Genesis 2011 - Lesson 9C

Chapter 9:24-29

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  • Today we move on from the Flood story and transition to the next toldat or genealogy in Genesis

    • But first we have some unfinished business in the family of Noah

      • Noah has unfortunately given into his flesh, become drunk and uncovered himself

        • Thus proving that Noah was not perfect, not sinless, though he was a man of great faith

      • Then his son Ham saw his father and magnified his shame

        • Ham celebrated his father’s sin rather than showing discretion and endeavoring to cover the shame

        • His brothers, on the other hand, show mercy and do their best to help their father recover his dignity

      • Next we watch Noah’s response to how his children reacted

    • Noah responds by making prophetic statements concerning the boys and the future of their respective family lines

      • As we read these pronouncements, remember that Noah would have understood the seriousness of what he was saying

        • Noah understood that his boys would repopulate the earth

        • He knew that each son would produce a multitude of people over time

        • Which explains why Noah chose such sweeping pronouncements 

      • And we must assume that Noah’s impetus to make these statements was the Spirit’s influence and direction

  • So now look at Noah’s response:

Gen. 9:24 When Noah awoke from his wine, he knew what his youngest son had done to him. 
Gen. 9:25 So he said, 
“Cursed be Canaan; 
A servant of servants 
He shall be to his brothers.” 
Gen. 9:26 He also said, 
“Blessed be the LORD, 
The God of Shem; 
And let Canaan be  his servant. 
Gen. 9:27 “May God enlarge Japheth, 
And let him dwell in the tents of Shem; 
And let Canaan be  his servant.” 
Gen. 9:28  Noah lived three hundred and fifty years after the flood. 
Gen. 9:29 So all the days of Noah were nine hundred and fifty years, and he died. 
  • As Noah awoke, he learns of his indiscretions of the prior evening

    • My English text says the “youngest” son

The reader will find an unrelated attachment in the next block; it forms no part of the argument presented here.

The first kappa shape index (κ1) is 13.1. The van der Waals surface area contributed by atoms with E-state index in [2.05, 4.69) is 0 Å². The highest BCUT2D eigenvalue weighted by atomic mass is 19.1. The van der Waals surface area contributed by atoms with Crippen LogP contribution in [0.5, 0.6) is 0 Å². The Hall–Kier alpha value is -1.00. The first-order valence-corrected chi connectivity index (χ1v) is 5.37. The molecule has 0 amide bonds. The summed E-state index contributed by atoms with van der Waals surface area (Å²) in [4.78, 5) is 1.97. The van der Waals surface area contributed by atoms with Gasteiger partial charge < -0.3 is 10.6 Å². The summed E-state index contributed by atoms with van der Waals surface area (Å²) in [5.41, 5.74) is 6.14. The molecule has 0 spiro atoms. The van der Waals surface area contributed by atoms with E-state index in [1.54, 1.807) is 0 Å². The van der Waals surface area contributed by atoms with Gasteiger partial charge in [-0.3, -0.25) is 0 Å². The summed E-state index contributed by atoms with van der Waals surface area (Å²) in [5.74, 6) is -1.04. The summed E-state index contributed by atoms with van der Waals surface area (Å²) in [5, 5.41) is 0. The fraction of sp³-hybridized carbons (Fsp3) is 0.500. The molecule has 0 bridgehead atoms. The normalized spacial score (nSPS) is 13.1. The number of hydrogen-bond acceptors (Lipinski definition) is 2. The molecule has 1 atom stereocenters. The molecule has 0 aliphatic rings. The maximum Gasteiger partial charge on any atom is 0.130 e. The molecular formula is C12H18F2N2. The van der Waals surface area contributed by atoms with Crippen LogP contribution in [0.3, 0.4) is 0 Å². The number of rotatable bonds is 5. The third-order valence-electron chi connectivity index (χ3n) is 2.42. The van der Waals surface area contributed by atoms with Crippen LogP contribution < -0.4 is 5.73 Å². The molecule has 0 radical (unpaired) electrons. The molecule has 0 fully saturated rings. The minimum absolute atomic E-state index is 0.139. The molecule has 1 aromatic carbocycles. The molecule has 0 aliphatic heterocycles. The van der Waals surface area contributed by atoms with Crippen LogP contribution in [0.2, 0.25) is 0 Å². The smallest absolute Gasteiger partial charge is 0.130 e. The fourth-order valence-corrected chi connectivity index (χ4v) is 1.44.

• But the Hebrew word can also be translated younger, which is more accurate since Ham is the middle child

    • Some of us may be able to identify with Noah, perhaps as a result of past decisions and indiscretions

      • The sinking feeling as we replay the previous night in our memory, piecing together what was said and done

    • In Noah’s case, he probably noticed that he wasn’t wearing his normal sleep attire

      • Instead, there was a cloak thrown over him, something he wouldn’t have done for himself under normal circumstances

        • It probably didn’t require much thought to recognize that someone else had covered him

        • And with that recognition, Noah would have been horrified and embarrassed and ashamed

      • Perhaps he approached the boys to apologize or to ask for an explanation

        • In the course of that discussion, v.24 says Noah knew or understood what his youngest son had done

    • And what Ham had done was disrespect his father

      • More than simply disrespect, Ham had shown a willingness to enjoy and even celebrate the sin of another

        • And in that behavior he had shamed Noah and himself

      • Ham’s example is a good one for us to consider ourselves

        • Do we glory in another’s sin?

      • Our first answer might be, “Of course not...”

        • But before we rush to that answer, let’s ask ourselves a few questions

        • When we learn embarrassing or shameful news of another person, do we ask ourselves who can I share this with?

        • If we’re out with friends and one person begins engaging in mischief, do we encourage them on hoping to see them do something outlandish or risk getting into trouble?

        • Do we look the other way when a friend breaks the rules or even the law rather than correcting them kindly and reminding them of their Christian witness?

    • In all these cases, and others like them, we repeat the mistake of Ham, certainly in manner if not in degree

      • We glory in another’s sin, encouraging, feeding it or at least enjoying it vicariously